2022 Fantasy RB Rankings: Top 10

 

 

By Chip Bayless (click Howie for more Chip)

 

 

 

 

 

 

1) Jonathan Taylor

Jonathan Taylor stiff-arms a defender

After relentless ripping Jonathan Taylor’s downside (moronic I know), he made me choke on my words by trucking through defenders and fantasy opponents alike on his way to becoming 2021’s highest scoring fantasy RB.

Like an addict finally getting sober, the Colts managed to cut their nasty Nyheim Hines habit and the results were as glorious as a new life without addiction.

The most key indicators for fantasy running backs often lie in volume, and nobody had more rushing volume than Jonathan Taylor. In 2021, among RBs, Taylor:

  • Led the league in rushing yards, touchdowns, and attempts by almost 30
  • Was 2nd in yards per carry to only Nick Chubb
  • Ranked 2nd in rushing yards per game to only Derrick Henry
  • Notched the 6th-most in receiving yards
  • Was 4th in yards per reception amongst running backs

Taylor has both the upper and lower body strength to be a dominant, physical running back that a team can build their offense around, and he proved it in 2021 by shouldering nearly the entire offensive load as Carson Wentz proved inept – especially towards the end of the season.

Beyond that, Taylor possesses the explosiveness and second gear to hit home runs and put teams to sleep, literally:

His consistency as both a rusher and receiver was startling for any NFL RB considering the challenges staying healthy at that position, let alone a back leading the league in rushing attempts in an expanded season.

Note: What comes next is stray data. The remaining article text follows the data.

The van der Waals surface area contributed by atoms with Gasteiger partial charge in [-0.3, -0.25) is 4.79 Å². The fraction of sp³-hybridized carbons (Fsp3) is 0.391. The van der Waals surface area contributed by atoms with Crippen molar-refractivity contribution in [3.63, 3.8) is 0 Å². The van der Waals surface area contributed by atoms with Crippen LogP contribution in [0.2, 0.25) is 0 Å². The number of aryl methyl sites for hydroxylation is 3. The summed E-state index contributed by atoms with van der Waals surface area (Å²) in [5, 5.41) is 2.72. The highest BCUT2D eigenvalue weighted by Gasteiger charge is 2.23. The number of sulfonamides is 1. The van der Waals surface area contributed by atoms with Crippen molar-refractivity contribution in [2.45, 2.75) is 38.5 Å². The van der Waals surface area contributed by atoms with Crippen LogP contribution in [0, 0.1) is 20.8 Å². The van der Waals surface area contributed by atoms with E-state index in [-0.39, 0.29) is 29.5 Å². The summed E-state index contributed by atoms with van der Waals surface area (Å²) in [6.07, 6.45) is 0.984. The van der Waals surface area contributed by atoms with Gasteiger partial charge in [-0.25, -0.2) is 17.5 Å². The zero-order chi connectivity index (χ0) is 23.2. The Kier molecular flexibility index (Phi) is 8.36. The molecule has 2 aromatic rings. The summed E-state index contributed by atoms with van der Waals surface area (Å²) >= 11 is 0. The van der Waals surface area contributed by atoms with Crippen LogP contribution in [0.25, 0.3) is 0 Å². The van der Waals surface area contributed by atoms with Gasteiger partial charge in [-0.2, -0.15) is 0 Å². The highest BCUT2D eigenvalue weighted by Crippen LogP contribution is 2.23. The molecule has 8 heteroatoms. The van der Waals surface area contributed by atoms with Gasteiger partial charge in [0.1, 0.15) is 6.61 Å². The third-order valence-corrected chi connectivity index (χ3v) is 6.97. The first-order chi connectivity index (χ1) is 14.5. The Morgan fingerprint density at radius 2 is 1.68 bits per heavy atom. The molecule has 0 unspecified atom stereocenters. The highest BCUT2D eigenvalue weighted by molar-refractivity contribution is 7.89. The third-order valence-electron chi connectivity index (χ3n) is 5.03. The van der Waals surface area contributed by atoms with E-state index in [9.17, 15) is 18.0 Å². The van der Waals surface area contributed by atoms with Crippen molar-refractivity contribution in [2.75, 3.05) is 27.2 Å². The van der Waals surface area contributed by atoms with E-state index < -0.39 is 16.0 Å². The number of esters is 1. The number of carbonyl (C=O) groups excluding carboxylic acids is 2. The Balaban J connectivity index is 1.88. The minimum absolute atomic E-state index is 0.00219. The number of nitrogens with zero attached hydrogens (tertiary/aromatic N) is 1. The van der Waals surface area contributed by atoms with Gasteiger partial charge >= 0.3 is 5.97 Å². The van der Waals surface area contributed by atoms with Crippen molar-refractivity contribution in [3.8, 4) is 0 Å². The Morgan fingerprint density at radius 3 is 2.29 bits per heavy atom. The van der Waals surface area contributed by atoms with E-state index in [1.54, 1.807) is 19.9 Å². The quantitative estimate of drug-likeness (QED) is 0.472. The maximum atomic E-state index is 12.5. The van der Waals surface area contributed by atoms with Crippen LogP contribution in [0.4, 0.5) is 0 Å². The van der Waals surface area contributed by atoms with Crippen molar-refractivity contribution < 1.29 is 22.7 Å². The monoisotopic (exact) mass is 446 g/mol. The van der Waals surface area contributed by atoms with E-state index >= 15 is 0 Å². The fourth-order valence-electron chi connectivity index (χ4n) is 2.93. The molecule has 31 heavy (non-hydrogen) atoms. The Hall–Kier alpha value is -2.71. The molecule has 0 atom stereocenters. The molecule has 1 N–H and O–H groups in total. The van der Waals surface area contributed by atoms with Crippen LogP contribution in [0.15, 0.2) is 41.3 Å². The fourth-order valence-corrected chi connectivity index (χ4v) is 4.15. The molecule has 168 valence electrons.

51 passes were thrown Taylor’s way during regular season, and he accrued two or more targets in an imposing 12 games.

Colts coaches love calling Taylor’s number because his running tenacity can make almost any play look good. Check out this screen pass where Taylor expertly knifes through a distraught Ravens defense for the long score:

 

Taylor also eclipsed the 100-yard mark in a staggering 10 games on his way to being the NFL’s rushing leader.

He should be the first player off the board and is widely considered the undisputed #1 overall pick by fantasy experts across the media.

His 26 carries inside his opponents’ 5-yard line marked the highest in the league, so his TD potential should remain high again in 2021.

 

2) Najee Harris

Najee Harris proved in his first NFL season that the Steelers are comfortable giving him as many touches as any player in the league, and the organization is in love with his talent as a receiver, uplifting his fantasy stock to top-3 RB levels.

Najee is a big, strong, and surprisingly agile back. Much like the other RBs in the top 3 of this list, Harris has the body to handle a full NFL season and phenomenal volume which are often the two keys to a dominant fantasy running back.

Harris terrifies defenders with his stiff arms and his quick cuts, helping him toss defenders aside and juke others out of their shoes. Look at this play and judge for yourself if it looks like either of the defenders wants to tackle him:

Among 2021 running backs, Najee Harris:

  • Tied Austin Ekeler for the most targets and led the league in receptions
  • Was 5th in receiving TDs
  • Notched the 4th-most receiving yards per game and the 4th-most rushing yards
  • Was 2nd in receiving yards and rushing attempts
  • Ran for the 7th-most yards per game
  • Was fantasy’s 3rd-highest scoring back

Harris’ receiving volume was the story of his awe-inspiring rookie season as he had four or more targets in 12 games in addition to the elite receiving stats listed above.